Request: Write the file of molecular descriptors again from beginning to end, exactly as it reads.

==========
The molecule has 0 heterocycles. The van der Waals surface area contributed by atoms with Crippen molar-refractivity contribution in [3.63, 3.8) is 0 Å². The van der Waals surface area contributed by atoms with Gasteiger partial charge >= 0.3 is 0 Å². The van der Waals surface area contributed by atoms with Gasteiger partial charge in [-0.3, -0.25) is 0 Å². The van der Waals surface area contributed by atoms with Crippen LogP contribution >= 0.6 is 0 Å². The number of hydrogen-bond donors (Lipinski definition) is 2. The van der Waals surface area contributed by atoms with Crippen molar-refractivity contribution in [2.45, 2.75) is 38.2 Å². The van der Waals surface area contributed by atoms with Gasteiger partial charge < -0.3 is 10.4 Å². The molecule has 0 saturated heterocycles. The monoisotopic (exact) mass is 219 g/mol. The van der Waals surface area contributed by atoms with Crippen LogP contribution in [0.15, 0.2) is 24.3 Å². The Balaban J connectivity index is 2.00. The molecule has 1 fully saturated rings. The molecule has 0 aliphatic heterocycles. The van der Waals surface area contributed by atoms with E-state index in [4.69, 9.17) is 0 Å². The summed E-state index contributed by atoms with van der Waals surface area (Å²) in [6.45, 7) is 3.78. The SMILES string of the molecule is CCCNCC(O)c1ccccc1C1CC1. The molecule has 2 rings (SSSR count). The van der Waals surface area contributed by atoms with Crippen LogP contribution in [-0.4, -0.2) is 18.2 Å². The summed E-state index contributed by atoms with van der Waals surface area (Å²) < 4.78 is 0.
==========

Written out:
The molecule has 0 heterocycles. The van der Waals surface area contributed by atoms with Crippen molar-refractivity contribution in [3.63, 3.8) is 0 Å². The van der Waals surface area contributed by atoms with Gasteiger partial charge >= 0.3 is 0 Å². The van der Waals surface area contributed by atoms with Gasteiger partial charge in [-0.3, -0.25) is 0 Å². The van der Waals surface area contributed by atoms with Crippen LogP contribution >= 0.6 is 0 Å². The number of hydrogen-bond donors (Lipinski definition) is 2. The van der Waals surface area contributed by atoms with Crippen molar-refractivity contribution in [2.45, 2.75) is 38.2 Å². The van der Waals surface area contributed by atoms with Gasteiger partial charge < -0.3 is 10.4 Å². The molecule has 0 saturated heterocycles. The monoisotopic (exact) mass is 219 g/mol. The van der Waals surface area contributed by atoms with Crippen LogP contribution in [0.15, 0.2) is 24.3 Å². The Balaban J connectivity index is 2.00. The molecule has 1 fully saturated rings. The molecule has 0 aliphatic heterocycles. The van der Waals surface area contributed by atoms with E-state index in [4.69, 9.17) is 0 Å². The summed E-state index contributed by atoms with van der Waals surface area (Å²) in [6.45, 7) is 3.78. The SMILES string of the molecule is CCCNCC(O)c1ccccc1C1CC1. The molecule has 2 rings (SSSR count). The van der Waals surface area contributed by atoms with Crippen LogP contribution in [-0.4, -0.2) is 18.2 Å². The summed E-state index contributed by atoms with van der Waals surface area (Å²) < 4.78 is 0.